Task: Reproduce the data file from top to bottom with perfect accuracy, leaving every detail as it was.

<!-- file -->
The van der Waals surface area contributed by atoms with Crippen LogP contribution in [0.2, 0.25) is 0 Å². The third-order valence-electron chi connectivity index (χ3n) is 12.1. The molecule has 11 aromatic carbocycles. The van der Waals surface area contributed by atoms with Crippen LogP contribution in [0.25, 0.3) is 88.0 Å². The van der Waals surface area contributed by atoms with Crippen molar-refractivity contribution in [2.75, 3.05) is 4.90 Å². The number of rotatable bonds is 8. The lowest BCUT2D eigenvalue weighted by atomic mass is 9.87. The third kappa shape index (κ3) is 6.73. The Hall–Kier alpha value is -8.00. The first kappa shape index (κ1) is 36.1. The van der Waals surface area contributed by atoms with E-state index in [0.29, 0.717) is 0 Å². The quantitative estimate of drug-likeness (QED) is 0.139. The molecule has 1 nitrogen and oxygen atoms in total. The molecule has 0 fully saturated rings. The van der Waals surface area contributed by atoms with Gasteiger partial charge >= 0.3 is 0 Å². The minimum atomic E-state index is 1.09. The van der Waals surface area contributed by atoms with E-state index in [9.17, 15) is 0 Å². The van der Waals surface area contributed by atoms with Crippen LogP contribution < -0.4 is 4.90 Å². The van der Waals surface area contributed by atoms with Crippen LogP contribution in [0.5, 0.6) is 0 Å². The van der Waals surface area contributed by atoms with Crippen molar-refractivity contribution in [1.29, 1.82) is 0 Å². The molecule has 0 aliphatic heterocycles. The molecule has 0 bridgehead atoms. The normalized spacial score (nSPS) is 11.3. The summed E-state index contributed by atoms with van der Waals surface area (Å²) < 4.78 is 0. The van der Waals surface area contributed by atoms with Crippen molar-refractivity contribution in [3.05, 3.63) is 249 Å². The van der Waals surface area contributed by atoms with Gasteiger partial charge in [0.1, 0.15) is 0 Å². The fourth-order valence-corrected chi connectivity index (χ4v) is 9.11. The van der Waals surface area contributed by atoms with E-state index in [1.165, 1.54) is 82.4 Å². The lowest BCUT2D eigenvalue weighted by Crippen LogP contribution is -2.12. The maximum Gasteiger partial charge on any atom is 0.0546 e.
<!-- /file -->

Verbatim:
The van der Waals surface area contributed by atoms with Crippen LogP contribution in [0.2, 0.25) is 0 Å². The third-order valence-electron chi connectivity index (χ3n) is 12.1. The molecule has 11 aromatic carbocycles. The van der Waals surface area contributed by atoms with Crippen LogP contribution in [0.25, 0.3) is 88.0 Å². The van der Waals surface area contributed by atoms with Crippen molar-refractivity contribution in [2.75, 3.05) is 4.90 Å². The number of rotatable bonds is 8. The lowest BCUT2D eigenvalue weighted by atomic mass is 9.87. The third kappa shape index (κ3) is 6.73. The Hall–Kier alpha value is -8.00. The first kappa shape index (κ1) is 36.1. The van der Waals surface area contributed by atoms with E-state index in [0.29, 0.717) is 0 Å². The quantitative estimate of drug-likeness (QED) is 0.139. The molecule has 1 nitrogen and oxygen atoms in total. The molecule has 0 fully saturated rings. The van der Waals surface area contributed by atoms with Gasteiger partial charge >= 0.3 is 0 Å². The minimum atomic E-state index is 1.09. The van der Waals surface area contributed by atoms with E-state index in [9.17, 15) is 0 Å². The van der Waals surface area contributed by atoms with Crippen LogP contribution < -0.4 is 4.90 Å². The van der Waals surface area contributed by atoms with Crippen LogP contribution in [0.5, 0.6) is 0 Å². The van der Waals surface area contributed by atoms with Crippen molar-refractivity contribution in [1.29, 1.82) is 0 Å². The molecule has 0 aliphatic heterocycles. The molecule has 0 bridgehead atoms. The normalized spacial score (nSPS) is 11.3. The summed E-state index contributed by atoms with van der Waals surface area (Å²) < 4.78 is 0. The van der Waals surface area contributed by atoms with Crippen molar-refractivity contribution in [3.05, 3.63) is 249 Å². The van der Waals surface area contributed by atoms with Gasteiger partial charge in [0.1, 0.15) is 0 Å². The fourth-order valence-corrected chi connectivity index (χ4v) is 9.11. The van der Waals surface area contributed by atoms with E-state index in [1.165, 1.54) is 82.4 Å². The lowest BCUT2D eigenvalue weighted by Crippen LogP contribution is -2.12. The maximum Gasteiger partial charge on any atom is 0.0546 e.